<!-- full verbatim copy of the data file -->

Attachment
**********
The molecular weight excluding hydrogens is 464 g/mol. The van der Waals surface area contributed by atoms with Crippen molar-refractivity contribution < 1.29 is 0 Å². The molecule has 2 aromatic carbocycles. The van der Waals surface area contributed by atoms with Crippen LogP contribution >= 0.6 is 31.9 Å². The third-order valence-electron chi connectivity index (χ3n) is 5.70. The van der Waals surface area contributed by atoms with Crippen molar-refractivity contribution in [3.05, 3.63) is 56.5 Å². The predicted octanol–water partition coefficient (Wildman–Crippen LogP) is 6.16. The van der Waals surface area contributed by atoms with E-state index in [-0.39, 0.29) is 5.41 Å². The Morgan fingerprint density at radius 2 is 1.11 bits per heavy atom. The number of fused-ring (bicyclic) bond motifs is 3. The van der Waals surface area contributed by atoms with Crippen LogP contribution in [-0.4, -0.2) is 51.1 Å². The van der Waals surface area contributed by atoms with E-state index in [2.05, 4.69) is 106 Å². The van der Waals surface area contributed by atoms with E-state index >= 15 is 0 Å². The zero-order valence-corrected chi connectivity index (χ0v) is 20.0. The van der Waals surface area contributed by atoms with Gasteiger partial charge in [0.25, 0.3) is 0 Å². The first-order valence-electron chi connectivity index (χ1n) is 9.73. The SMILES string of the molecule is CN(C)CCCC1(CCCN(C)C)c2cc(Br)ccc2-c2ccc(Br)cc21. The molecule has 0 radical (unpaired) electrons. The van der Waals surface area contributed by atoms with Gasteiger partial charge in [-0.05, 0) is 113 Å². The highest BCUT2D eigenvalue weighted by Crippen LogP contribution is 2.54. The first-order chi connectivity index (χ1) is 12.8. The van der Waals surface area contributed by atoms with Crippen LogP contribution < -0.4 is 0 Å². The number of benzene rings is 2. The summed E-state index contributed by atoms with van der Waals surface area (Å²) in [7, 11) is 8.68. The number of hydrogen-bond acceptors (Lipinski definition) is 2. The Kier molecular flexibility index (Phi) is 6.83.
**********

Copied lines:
The molecular weight excluding hydrogens is 464 g/mol. The van der Waals surface area contributed by atoms with Crippen molar-refractivity contribution < 1.29 is 0 Å². The molecule has 2 aromatic carbocycles. The van der Waals surface area contributed by atoms with Crippen LogP contribution >= 0.6 is 31.9 Å². The third-order valence-electron chi connectivity index (χ3n) is 5.70. The van der Waals surface area contributed by atoms with Crippen molar-refractivity contribution in [3.05, 3.63) is 56.5 Å². The predicted octanol–water partition coefficient (Wildman–Crippen LogP) is 6.16. The van der Waals surface area contributed by atoms with E-state index in [-0.39, 0.29) is 5.41 Å². The Morgan fingerprint density at radius 2 is 1.11 bits per heavy atom. The number of fused-ring (bicyclic) bond motifs is 3. The van der Waals surface area contributed by atoms with Crippen LogP contribution in [-0.4, -0.2) is 51.1 Å². The van der Waals surface area contributed by atoms with E-state index in [2.05, 4.69) is 106 Å². The van der Waals surface area contributed by atoms with E-state index >= 15 is 0 Å². The zero-order valence-corrected chi connectivity index (χ0v) is 20.0. The van der Waals surface area contributed by atoms with Gasteiger partial charge in [0.25, 0.3) is 0 Å². The first-order valence-electron chi connectivity index (χ1n) is 9.73. The SMILES string of the molecule is CN(C)CCCC1(CCCN(C)C)c2cc(Br)ccc2-c2ccc(Br)cc21. The molecule has 0 radical (unpaired) electrons. The van der Waals surface area contributed by atoms with Gasteiger partial charge in [-0.05, 0) is 113 Å². The highest BCUT2D eigenvalue weighted by Crippen LogP contribution is 2.54. The first-order chi connectivity index (χ1) is 12.8. The van der Waals surface area contributed by atoms with Crippen LogP contribution < -0.4 is 0 Å². The number of benzene rings is 2. The summed E-state index contributed by atoms with van der Waals surface area (Å²) in [7, 11) is 8.68. The number of hydrogen-bond acceptors (Lipinski definition) is 2. The Kier molecular flexibility index (Phi) is 6.83.